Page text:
This is an introduction to the biomedical approach to the treatment of children with autism spectrum disorders. I am a family physician who became interested in this approach when my daughter, who was diagnosed with Asperger’s Syndrome at age 5, was not doing very well and failing to improve with conventional treatments. This approach dramatically helped her. In fact, she lost her autism diagnosis before high school, swam on the high school swim team, attended a liberal arts college in Ohio without special support and now works and lives completely independently. Like many parents, we were told at age 5 that none of these goals were attainable for her.
When I first learned about this, I spent the next two years working to understand everything I could to help our daughter. After learning the science and treatment options available at the time, I realized that I wanted to offer it to other families. I am now a Fellow at the Medical Academy of Pediatric Special Needs (www.medmaps.org), a comprehensive, evidence-based training program for this care. While not all patients improve as dramatically as our daughter did, most are at least happier and more comfortable when the underlying biological problems are addressed.
Evidence increasingly shows that autism is a medical condition affecting the entire body, not just the brain, with special problems involving the gastrointestinal, immune and nervous systems. The foundation for treatment is healthy lifestyle including a healthy, appropriate diet, as well as carefully avoiding environmental toxins. It can involve diet changes to decrease sugar, avoiding gluten and casein and adding targeted dietary supplements, as well as identifying and treating any other problems specific to each child. In fact, diet changes are so critical that there is no reason to see me if you are unwilling to change your child’s diet. The goal of treatment is improved health. Most families find that special diets are helpful, but do not need to be lifelong. The goal of dietary supplements is to replace nutritional deficiencies, and are also not lifelong. This approach was developed by a group of physicians and researchers. There are now thousands of published articles about medical conditions in autism, and how to treat them. Because we are evidence and science based, our treatment suggestions may change over time. The goal at MAPS is to first do no harm and second to improve health and development. You can learn more about this approach at www.tacanow.org (for parents) and www.medmaps.org (for practitioners).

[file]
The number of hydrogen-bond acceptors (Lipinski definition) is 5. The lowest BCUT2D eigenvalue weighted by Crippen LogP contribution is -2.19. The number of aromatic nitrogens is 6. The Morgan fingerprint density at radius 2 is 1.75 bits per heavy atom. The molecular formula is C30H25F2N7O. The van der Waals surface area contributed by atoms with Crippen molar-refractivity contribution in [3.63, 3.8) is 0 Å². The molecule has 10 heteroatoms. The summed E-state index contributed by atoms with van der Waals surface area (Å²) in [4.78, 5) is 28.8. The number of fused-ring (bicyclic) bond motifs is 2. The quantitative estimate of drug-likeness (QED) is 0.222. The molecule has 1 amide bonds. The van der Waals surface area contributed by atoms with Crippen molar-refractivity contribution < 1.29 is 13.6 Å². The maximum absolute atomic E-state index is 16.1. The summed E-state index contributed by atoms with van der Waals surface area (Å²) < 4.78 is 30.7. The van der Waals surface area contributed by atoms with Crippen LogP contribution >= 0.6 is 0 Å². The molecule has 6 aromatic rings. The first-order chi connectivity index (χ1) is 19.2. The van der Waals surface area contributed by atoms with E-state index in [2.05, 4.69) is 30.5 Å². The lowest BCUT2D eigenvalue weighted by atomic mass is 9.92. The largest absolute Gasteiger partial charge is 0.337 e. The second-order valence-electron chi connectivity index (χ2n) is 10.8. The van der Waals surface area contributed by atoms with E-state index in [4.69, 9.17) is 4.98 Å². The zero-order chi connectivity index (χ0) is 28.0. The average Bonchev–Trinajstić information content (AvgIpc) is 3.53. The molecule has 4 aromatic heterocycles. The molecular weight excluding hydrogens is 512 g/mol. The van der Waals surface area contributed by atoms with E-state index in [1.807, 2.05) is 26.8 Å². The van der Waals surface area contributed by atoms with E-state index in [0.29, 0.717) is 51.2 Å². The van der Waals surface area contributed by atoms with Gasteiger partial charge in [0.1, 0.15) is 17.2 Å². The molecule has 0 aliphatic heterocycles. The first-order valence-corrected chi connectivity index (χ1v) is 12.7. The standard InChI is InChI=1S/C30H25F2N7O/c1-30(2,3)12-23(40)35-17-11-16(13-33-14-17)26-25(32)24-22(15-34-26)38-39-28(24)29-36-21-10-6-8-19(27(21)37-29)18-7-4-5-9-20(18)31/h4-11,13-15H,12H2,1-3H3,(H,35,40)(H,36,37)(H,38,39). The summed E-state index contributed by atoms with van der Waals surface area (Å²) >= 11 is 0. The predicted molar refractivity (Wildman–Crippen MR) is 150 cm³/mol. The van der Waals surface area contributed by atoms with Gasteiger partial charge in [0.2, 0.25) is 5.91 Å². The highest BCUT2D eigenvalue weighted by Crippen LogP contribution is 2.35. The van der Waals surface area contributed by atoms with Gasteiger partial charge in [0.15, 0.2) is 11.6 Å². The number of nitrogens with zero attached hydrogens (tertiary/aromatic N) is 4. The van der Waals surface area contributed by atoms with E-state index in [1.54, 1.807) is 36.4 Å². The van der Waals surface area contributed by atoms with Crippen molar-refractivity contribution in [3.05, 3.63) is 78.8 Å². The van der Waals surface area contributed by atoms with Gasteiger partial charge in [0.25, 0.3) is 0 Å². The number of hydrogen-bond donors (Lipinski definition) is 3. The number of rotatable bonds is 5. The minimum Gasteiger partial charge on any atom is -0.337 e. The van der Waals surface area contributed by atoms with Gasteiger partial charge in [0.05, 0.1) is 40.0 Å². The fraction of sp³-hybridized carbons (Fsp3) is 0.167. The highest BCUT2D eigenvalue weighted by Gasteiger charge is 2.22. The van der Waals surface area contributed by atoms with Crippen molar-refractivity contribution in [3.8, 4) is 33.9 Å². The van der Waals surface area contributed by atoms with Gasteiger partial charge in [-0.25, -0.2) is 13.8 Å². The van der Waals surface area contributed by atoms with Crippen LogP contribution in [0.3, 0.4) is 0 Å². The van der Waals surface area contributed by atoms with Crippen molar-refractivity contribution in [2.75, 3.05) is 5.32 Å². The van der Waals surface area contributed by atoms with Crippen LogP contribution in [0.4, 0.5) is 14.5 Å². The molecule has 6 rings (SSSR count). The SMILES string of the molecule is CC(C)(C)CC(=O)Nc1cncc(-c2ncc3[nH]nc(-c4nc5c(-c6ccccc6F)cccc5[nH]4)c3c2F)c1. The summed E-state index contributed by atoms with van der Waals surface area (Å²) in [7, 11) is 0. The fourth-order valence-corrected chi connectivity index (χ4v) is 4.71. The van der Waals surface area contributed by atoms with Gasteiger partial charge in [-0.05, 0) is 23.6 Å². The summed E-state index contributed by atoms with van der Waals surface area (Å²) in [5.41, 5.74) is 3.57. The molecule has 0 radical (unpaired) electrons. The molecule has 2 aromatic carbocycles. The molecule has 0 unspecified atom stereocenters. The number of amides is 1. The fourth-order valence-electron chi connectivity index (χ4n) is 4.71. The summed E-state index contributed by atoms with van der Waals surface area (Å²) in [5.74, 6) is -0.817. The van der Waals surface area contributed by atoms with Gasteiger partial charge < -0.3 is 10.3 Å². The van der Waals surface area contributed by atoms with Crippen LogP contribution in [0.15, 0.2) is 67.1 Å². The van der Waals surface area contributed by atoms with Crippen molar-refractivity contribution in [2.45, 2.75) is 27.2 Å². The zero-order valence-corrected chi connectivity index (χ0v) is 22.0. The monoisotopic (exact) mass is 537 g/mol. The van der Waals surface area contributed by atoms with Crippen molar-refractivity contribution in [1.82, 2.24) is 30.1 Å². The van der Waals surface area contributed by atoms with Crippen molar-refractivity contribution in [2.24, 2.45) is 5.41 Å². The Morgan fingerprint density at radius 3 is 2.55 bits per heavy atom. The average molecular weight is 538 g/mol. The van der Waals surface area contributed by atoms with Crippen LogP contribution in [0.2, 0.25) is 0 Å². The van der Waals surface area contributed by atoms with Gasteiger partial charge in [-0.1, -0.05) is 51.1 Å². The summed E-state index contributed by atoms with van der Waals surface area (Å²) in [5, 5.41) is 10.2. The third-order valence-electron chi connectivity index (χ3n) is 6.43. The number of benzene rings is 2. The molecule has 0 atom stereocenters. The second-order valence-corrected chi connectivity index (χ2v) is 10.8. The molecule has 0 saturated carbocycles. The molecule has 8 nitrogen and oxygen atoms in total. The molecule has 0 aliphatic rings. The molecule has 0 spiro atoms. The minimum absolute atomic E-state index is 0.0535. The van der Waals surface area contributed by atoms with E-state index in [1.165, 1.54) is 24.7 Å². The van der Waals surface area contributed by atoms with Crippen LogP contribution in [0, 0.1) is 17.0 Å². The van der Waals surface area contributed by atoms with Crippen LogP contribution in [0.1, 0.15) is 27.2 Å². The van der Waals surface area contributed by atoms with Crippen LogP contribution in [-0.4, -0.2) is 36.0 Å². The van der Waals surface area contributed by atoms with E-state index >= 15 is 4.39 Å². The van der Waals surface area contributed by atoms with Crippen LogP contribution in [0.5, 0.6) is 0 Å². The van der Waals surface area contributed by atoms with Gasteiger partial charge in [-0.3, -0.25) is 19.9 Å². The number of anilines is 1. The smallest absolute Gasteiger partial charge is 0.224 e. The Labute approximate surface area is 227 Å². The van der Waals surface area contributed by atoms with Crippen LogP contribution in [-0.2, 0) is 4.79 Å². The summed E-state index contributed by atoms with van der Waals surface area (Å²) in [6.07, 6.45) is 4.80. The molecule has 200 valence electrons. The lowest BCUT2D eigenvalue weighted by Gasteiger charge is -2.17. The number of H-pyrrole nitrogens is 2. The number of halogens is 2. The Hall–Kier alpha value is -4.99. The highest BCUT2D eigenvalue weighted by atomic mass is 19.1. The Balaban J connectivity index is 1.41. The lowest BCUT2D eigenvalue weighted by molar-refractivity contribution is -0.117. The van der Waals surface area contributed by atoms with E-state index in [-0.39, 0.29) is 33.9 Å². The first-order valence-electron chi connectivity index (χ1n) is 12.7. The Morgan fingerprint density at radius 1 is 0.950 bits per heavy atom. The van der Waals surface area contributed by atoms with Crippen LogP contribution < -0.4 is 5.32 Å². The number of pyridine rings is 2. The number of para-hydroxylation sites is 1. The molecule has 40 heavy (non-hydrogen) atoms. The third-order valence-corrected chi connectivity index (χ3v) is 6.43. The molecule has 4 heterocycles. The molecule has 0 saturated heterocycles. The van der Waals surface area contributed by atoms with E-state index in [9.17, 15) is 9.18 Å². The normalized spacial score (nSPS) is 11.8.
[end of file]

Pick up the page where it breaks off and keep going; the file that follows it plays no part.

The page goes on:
Because the medical problems in individuals with autism can be quite complex, I recommend each family learn as much as they can to help their child. The website www.tacanow.org has very up-to-date information under “Parent resources”. In addition, I provide evening group sessions where I explain in more detail what the medical issues are and how to address them. I speak for about an hour and then answer questions for an hour. The cost is free for families and I request that young children stay at home. Teenagers and adults with an autism spectrum disorder are welcome to attend, if they do not have disruptive behavior and caregivers think it would be helpful. I recommend both parents and any caregivers to attend. Healthcare professionals interested for their own information are also welcome and will not be charged. I have consistently received feedback that families find these talks to be helpful, and will continue to do them, as long as there is interest from parents.
I no longer provide primary care and see myself as a consultant for integrative autism care for interested families. While I will prescribe psychiatric medications, they are my last resort. If you are looking for a physician to prescribe psychiatric medications only, we will help you find a psychiatrist to do so and my practice is not right for you.
I hope to see you soon and look forward to helping you and your child.
Mary Lou Hulseman, MD, FMAPS
Fellow, Medical Academy of Pediatric Special Needs